Call Center Work

Are Employers Ready to Help with Obesity?

At long last we have some good news from employers on obesity. It’s not that they have an answer. Rather, it looks like they might be ready to go deeper than superficial “wellness or else” programs. Finally, employers are realizing that “wellness or else” has done nothing but make the problem worse.

New research published in Population Health Management tells us that employers may be ready for a fresh approach.

Wellness That Falls Short

Kimberly Jinnett and colleagues found that employers are seeing how the medical aspects of obesity intersect with work. But wellness programs fall short of meeting real needs of employees with obesity. And thus, participation and success rates are disappointing.

Worse, those programs may have perverse effects. Some of them promote stigma and discrimination. Susanne Täuber and colleagues explain in a new paper published by Frontiers in Psychology:

Together, our research identifies workplace health promotion programs as potent catalysts of weight stigma and weight-based discrimination, especially when they emphasize individual responsibility for health outcomes.

A Competitive Necessity

The cost of ignoring obesity is steep. The Milken Institute has a new estimate that pegs the total economic impact in the U.S. at $1.7 trillion. Notably, most of that is indirect costs that hit employers. For example, lost productivity, work absences, disability, and diminished competitiveness.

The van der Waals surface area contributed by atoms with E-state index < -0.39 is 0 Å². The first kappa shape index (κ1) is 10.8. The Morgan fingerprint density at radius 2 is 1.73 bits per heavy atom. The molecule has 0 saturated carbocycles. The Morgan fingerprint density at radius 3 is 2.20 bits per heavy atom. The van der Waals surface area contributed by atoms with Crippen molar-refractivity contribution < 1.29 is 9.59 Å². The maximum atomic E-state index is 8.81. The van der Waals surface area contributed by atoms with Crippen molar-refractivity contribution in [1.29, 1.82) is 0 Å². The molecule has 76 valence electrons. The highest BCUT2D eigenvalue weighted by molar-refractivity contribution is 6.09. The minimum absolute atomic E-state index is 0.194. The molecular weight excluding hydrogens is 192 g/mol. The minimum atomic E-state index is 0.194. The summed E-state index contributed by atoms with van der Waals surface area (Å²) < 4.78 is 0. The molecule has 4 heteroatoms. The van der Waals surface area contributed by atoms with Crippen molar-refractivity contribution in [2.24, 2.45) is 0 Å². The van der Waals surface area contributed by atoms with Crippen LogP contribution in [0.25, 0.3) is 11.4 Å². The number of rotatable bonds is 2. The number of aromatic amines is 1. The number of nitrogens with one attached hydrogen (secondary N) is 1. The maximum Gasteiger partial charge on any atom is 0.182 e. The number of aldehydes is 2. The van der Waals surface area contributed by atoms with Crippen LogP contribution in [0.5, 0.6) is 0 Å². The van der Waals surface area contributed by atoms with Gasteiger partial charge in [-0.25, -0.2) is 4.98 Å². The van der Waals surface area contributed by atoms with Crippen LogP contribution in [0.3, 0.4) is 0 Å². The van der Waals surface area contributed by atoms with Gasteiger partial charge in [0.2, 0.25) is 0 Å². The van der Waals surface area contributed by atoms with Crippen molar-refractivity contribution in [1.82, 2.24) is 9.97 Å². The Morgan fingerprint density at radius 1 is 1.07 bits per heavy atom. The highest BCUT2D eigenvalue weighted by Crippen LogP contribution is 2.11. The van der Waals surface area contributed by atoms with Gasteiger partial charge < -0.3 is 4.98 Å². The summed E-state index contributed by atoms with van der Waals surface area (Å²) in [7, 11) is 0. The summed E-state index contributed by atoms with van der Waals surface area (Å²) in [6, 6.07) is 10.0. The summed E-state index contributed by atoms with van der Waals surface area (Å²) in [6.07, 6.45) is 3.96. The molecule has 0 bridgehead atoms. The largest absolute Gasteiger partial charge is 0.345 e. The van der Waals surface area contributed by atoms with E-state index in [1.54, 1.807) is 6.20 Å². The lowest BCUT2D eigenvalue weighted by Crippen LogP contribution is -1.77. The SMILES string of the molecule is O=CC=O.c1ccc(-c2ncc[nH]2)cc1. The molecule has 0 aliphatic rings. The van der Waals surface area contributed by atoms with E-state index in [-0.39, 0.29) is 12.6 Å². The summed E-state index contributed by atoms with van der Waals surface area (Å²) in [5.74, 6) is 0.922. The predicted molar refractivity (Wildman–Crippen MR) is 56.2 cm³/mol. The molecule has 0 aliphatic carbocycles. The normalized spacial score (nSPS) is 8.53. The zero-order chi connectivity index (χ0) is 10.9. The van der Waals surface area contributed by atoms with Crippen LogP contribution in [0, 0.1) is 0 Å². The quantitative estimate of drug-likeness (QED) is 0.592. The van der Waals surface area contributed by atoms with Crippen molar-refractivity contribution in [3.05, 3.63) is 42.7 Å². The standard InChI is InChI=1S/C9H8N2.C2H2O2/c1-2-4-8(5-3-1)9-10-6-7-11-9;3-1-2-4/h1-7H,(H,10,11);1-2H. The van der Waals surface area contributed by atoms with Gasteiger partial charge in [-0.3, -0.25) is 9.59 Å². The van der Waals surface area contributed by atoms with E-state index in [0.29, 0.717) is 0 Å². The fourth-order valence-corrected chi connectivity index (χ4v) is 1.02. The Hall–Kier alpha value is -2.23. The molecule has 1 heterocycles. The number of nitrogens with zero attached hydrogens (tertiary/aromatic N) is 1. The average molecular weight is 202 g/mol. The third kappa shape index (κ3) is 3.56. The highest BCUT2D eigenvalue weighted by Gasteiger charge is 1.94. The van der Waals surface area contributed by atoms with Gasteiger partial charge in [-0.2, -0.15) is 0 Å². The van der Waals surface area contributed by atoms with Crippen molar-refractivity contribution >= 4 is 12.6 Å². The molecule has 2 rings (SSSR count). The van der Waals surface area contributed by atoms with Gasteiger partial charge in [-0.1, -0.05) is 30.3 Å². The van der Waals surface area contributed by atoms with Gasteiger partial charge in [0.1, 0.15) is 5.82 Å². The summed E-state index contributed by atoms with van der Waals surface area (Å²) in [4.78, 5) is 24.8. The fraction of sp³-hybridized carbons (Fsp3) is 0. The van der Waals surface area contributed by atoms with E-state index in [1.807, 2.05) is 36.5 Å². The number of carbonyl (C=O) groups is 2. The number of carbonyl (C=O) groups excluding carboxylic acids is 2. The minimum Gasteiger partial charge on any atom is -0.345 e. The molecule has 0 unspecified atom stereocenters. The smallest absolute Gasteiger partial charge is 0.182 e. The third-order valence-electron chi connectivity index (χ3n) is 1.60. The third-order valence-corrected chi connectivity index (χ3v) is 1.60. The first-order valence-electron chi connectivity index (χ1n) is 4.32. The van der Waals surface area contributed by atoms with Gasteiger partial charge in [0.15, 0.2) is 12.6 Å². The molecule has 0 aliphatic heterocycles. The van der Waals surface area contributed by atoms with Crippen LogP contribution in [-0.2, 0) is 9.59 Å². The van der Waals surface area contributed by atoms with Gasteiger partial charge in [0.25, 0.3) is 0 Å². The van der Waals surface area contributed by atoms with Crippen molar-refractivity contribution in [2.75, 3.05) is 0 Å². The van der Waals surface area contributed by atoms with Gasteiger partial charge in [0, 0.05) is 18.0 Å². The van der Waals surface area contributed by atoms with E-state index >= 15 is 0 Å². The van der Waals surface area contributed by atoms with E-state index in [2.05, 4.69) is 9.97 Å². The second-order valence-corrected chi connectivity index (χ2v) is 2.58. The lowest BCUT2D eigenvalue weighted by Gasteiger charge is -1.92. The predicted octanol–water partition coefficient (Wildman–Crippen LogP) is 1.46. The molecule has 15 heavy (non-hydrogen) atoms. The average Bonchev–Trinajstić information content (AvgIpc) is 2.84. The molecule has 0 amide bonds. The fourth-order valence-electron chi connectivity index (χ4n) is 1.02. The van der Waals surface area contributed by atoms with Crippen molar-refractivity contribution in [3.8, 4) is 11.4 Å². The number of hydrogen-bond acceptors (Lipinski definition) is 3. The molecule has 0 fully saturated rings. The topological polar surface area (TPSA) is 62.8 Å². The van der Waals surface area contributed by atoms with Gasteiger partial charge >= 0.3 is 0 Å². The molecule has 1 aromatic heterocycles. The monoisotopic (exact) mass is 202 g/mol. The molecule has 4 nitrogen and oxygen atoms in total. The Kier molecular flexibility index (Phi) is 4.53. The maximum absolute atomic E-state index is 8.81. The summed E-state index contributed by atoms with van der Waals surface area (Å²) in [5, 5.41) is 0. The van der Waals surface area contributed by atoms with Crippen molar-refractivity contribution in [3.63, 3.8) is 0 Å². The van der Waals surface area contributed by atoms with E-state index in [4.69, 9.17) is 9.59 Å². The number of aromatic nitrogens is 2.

But until now, much of the employer response to obesity has been superficial. Wellness programs offer platitudes about living a healthy lifestyle. Meanwhile, as Täuber et al demonstrate, they might do nothing more than single out employees with obesity for discrimination.

In a recent Huffington Post article, Sarah Bramblette offers a first-hand account. She has seen employers discount the performance of larger employees. It adds up to an ineffective work culture.

Fortunately, many employers are ready to turn the page. More effective employers are focusing on the total well-being of employees. Not arbitrary health outcomes in isolation. The result can be a healthier work environment, a healthier workforce, and a competitive advantage.

Click here for the study by Jinette et al and here for the Täuber study.

Call Center Work, photograph © Alan Clark / flickr

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December 10, 2018